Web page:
Multinational Monitor

APR 1997
Vol. 18 No. 4


The Campaign to Eliminate the Separation Between Banking and Commerce
by Jake Lewis

The Case for Preserving the Separation Between Banking and Commerce
by Jonathan Brown

Conquering Peru: Newmont's Yanacocha Mine
by Pratap Chatterjee

Taiwan Dumps on North Korea: State-Owned Taipower Schemes to Ship Nuclear Waste
by Jonathan Dushoff


The Political Economy of the Occupation of East Timor
an interview with
Jose Ramos-Horta



Behind the Lines

Don't Let This Merger Take Off

The Front
Slow Motion Bhopal - Indecent Proposal

Their Masters' Voice

Names In the News

Trade Watch

Book Notes


Names In the News

Forced Truly Nationwide

To settle federal insurance redlining charges, Nationwide Insurance will invest more than $13 million in up to 10 communities and change how it underwrites and markets homeowners insurance to ensure that minority neighborhoods get equal access to insurance.

A company agreement with the Justice Department resolves allegations that the insurance company made homeowners insurance unavailable or available on less favorable terms in minority neighborhoods.

Federal officials charged that Nationwide's rules that a home cannot be insured if it is above a certain age or below a certain value were not supported by economic considerations. These rules effectively barred coverage in minority neighborhoods where homes are typically older and undervalued, in part due to discrimination in the real estate market.

Under the agreement, which federal officials called "the most comprehensive settlement ever reached with an insurance company under the federal Fair Housing Act," Nationwide will:

  • inspect the condition of a home to decide if it should be covered, instead of simply refusing coverage because the home is too old or falls below a certain value;
  • not place any geographic restrictions that bar homeowners insurance in minority neighborhoods;
  • increase insurance coverage through targeted advertising and community outreach; and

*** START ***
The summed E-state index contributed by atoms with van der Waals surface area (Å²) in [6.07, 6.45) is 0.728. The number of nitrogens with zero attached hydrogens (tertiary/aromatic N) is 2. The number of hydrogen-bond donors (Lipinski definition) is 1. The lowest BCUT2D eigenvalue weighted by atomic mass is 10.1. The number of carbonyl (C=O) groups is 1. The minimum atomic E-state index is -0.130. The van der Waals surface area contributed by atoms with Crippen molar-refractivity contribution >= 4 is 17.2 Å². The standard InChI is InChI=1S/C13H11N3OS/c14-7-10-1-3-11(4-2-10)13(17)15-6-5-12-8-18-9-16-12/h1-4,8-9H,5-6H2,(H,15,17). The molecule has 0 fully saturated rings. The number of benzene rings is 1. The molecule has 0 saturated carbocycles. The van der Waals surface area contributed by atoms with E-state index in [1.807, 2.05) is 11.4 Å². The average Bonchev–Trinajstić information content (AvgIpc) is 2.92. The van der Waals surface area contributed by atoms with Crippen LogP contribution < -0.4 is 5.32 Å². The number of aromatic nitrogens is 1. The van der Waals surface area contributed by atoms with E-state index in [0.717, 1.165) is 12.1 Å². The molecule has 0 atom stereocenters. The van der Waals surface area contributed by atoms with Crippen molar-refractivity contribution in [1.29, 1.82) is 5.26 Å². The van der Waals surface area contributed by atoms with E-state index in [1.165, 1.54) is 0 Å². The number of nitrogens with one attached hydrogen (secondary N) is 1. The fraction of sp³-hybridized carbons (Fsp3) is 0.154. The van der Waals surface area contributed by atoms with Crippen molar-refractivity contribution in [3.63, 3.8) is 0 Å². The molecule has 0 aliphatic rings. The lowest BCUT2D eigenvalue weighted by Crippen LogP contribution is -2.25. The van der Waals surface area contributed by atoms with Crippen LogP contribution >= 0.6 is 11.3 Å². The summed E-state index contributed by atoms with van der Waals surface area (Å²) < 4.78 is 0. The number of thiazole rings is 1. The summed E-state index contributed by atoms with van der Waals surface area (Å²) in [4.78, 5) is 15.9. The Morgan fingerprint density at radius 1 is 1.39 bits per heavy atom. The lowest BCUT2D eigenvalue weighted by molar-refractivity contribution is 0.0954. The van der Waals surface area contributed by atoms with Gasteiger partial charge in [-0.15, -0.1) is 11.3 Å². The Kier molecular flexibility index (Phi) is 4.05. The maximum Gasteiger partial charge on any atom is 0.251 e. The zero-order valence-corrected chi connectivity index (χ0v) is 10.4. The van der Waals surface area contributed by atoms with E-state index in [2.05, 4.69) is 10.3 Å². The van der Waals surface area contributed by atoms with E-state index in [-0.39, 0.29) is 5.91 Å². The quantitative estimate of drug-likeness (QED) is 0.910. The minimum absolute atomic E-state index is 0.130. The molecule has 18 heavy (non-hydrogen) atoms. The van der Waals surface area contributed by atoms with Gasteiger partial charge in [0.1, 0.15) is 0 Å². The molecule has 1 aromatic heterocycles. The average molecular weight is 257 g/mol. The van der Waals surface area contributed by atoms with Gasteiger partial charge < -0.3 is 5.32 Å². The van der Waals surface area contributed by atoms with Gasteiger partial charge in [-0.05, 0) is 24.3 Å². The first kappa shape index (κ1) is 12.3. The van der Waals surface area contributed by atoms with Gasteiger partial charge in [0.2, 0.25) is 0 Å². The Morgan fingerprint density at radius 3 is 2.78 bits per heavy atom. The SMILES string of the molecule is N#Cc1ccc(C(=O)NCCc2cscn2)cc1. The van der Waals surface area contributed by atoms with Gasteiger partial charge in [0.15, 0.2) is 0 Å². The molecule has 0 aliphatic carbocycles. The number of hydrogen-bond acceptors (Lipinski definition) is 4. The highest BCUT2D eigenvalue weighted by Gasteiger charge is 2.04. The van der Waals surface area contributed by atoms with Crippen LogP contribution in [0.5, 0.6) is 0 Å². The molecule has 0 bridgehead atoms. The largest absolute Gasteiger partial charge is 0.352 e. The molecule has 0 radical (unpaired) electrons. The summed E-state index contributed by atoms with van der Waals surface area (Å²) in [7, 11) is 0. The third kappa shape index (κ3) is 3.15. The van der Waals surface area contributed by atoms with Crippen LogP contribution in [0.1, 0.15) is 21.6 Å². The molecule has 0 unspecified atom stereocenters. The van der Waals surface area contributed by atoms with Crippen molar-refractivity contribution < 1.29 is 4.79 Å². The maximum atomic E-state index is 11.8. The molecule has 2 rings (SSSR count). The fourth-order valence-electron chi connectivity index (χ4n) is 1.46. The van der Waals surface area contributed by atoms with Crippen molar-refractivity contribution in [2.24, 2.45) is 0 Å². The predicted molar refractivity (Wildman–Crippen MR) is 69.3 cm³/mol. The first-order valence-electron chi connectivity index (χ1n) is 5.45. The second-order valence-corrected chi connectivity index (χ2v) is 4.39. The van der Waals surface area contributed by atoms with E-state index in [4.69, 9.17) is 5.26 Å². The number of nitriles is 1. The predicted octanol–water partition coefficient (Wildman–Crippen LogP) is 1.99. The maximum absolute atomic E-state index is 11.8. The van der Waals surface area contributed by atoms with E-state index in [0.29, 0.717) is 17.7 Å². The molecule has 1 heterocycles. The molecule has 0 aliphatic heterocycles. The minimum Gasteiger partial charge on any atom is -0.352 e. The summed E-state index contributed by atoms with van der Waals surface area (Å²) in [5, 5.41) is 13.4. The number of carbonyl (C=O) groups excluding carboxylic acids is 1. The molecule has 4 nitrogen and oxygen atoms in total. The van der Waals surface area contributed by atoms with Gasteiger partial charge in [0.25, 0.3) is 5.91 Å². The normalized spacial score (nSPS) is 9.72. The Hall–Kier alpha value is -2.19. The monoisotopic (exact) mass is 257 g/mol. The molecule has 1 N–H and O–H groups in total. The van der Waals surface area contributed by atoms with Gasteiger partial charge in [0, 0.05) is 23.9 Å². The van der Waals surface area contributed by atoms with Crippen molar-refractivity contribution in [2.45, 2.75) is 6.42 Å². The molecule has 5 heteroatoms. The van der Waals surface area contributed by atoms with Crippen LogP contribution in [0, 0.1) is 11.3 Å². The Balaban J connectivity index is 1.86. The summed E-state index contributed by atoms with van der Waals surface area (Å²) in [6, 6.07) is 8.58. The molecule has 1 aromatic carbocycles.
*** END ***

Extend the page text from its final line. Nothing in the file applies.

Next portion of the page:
• provide $2.2 million in each of the next six years in up to 10 cities where Nationwide primarily conducts business to assist homebuyers in minority neighborhoods with down payments, closing costs, below market mortgage loans, second mortgages and home ownership counseling.

"Insurers should make decisions based on risk, not race," says Attorney General Janet Reno. "This settlement ensures that homeowners of equal risk, regardless of race or ethnic origin, will enjoy equal access to homeowners insurance."

Look Who's Calling

Consumer Groups think it is an awful merger that will hurt consumers.

But NAACP executive director Kweisi Mfume thinks the proposed Bell Atlantic/NYNEX merger "will make a stronger company that is better able to service its constituents."

In full-page ads that ran in the New York Times in March and other papers recently, and that were paid for by the two telephone companies, Mfume says that the newly merged company "can now adopt the best practices of each of its parts to make a better whole."

Bell Atlantic's Shannon Fioravanti says that the company has donated $270,000 to the NAACP since 1984, with most donations in the $10,000 to $15,000 range. But last year, Bell Atlantic gave its largest donation, $65,000 to develop and operate the NAACP's web site.

The NAACP's Dan Wilson says that Bell Atlantic did not pay the NAACP for Mfume's quote that appeared in the ad, and denied that a quid pro quo was involved.

Consumer groups are almost unanimously opposed to the Bell Atlantic/NYNEX merger, which they say will prevent the competition that it is supposed to protect consumers in a deregulated market.

Bribing Bottlers

Two former executives at Coca-Cola's largest bottler were indicted in March on charges of trying to bribe an employee with $10,000 in an effort to defeat a unionizing effort.

James Wardlaw, a former regional vice president and general manager and Eric Turpin, a former regional vice president of human resources of Coca-Cola Enterprises Inc.'s Atlanta region, were indicted.

The company was not named and is cooperating with federal investigators, says U.S. Attorney Kent Alexander.

Federal officials charged that Wardlaw and Turpin paid Jeffrey Wright to influence his co-workers to vote against Local 42 of the Bakery, Confectionery and Tobacco Workers in a National Labor Relations Board election held August 3, 1994.

The union, which was seeking to be certified as the collective bargaining representative for the company's workforce, lost the election.

Coca-Cola Enterprises said in a statement that the charges, "if they are determined to be valid, would directly contradict our company's labor relations philosophies, policies and practices."

Bribing Indonesia

The Foreign Corrupt Practices Act is back. In the first enforcement action in over a decade, the Securities and Exchange Commission (SEC) charged in February that an Indonesian subsidiary of the Texas-based Triton Energy Corp. authorized payments in an effort to affect government policy affecting the company.

The SEC alleged that in 1989 and 1990, Triton officials Philip Keever and Richard McAdoo authorized numerous improper payments to a business agent it expected would then bribe Indonesian officials.

The SEC also alleged that Triton officials concealed the payments by "falsely documenting and recording the transactions as routine business expenditures."

The company, without admitting or denying the allegations, agreed to pay a $300,000 penalty. Keever also entered a consent decree ordering him to pay a $50,000 civil fine.

- Russell Mokhiber



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